From one of our most astute contemporary writers, Amy Wilentz, comes an irreverent, inventive portrait of the state of California and its unlikely governor, Arnold Schwarzenegger. The prizewinning author, a lifelong easterner and an outsider in the West, takes the reader on a picaresque journey from exclusive Hollywood soirees to a fantasy city in the Mojave desert, from the La Brea Tar Pits to celebrity-besotted Sacramento, from the tents of Skid Row to surf-drunk Malibu, from a snowbird retreat near Mexico to the hippie preserve of tide-beaten Big Sur, along the way offering up sharp observations on politics, fund-raising, the water supply, the Beach Boys, earthquake preparedness, home economics, catastrophism, movie-star politicians, political movie stars, Charlie Manson, and location scouts who want to rent your house in order to make television commercials for bathroom wall cleansers or Swedish banks.
Wilentz moved to Los Angeles from a Manhattan wounded by September 11, only to discover a paradise marred by fire, flood, and mudslides. In what seemed like a joke to her, a Democratic governor nicknamed Gumby was about to be ousted by an Austrian muscleman in a bizarre election promoted by a millionaire whose business was car alarms. Intrigued, she set out to find the essence of the quirky, trailblazing state. During her travels, she spots celebrities but can't quite place them, drops in on famous salons with habitués like Warren Beatty and Arianna Huffington, and visits the neglected office of one very special 9,000-year-old woman.
Plunging into the traffic of California, Wilentz noodles out meaning in some of the least likely of places; she sees the political in the personal and the personal in the political. By now an expert on tremors real and imagined, she offers readers on both coasts insights into where California stands today, and America as well.
Amy Wilentz is the author of The Rainy Season, Martyrs’ Crossing, and I Feel Earthquakes More Often Than They Happen. She has won the Whiting Writers Award, the PEN/Martha Albrand Non-Fiction Award, and the American Academy of Arts and Letters Rosenthal Award. She writes for The New Yorker and The Nation and teaches in the Literary Journalism program at UC Irvine.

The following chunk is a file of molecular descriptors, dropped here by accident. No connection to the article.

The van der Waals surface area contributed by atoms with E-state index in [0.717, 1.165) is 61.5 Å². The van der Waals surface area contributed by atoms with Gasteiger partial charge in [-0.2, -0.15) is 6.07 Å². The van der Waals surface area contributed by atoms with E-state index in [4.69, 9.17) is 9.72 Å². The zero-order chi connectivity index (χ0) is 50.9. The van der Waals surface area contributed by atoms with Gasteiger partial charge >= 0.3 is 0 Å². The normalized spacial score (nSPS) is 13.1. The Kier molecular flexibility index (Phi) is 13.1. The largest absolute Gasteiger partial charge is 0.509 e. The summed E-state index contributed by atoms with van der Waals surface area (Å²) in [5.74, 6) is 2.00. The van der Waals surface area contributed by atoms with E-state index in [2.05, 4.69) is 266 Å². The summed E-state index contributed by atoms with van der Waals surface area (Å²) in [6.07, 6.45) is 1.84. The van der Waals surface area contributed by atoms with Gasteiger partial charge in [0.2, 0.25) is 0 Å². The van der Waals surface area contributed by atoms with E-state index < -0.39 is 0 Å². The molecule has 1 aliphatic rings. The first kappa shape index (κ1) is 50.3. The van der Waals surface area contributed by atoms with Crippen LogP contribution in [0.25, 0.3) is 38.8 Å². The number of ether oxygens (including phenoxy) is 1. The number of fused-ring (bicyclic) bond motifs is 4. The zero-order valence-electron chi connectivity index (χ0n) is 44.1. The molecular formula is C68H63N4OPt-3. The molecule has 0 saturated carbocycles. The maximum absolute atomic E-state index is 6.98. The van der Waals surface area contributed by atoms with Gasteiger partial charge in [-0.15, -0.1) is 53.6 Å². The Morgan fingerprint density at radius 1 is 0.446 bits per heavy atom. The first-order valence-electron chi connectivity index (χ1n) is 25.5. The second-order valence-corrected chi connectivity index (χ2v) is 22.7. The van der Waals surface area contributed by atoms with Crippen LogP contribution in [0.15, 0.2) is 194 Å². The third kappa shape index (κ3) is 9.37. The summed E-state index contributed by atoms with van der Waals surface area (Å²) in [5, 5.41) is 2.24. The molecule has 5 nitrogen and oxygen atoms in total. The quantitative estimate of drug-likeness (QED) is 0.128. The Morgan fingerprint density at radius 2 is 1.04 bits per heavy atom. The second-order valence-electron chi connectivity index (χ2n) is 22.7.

"No one has registered the experience of a New York intellectual sensibility crashing into the culture of image quite this well since Joan Didion in Slouching Towards Bethlehem." -- John Freeman, The Seattle Times
"There's plenty about California that demands satire, and it turns out that Wilentz...has a fully operable and most engaging sense of humor." -- Jonathan Yardley, The Washington Post
"Wilentz paints expert and convincing portraits. Her observations prove charming, incisive, even true." -- Marc Porter Zasada, Los Angeles Times
"As Amy Wilentz documents in this delightful romp of a memoir, it takes true grit -- and a capacity for improvisation -- to leave the certainties of the East behind and start life all over again on the coast of dreams." -- Kevin Starr, author of Inventing the Dream and Coast of Dreams
"Hard not to laugh.... I grew up in the Lakewood that so appalls her.... Nevertheless, I did leave as soon as I could for a big Eastern city where the women were as smart, swift, funny, and furious as Amy Wilentz." -- John Leonard, Harper's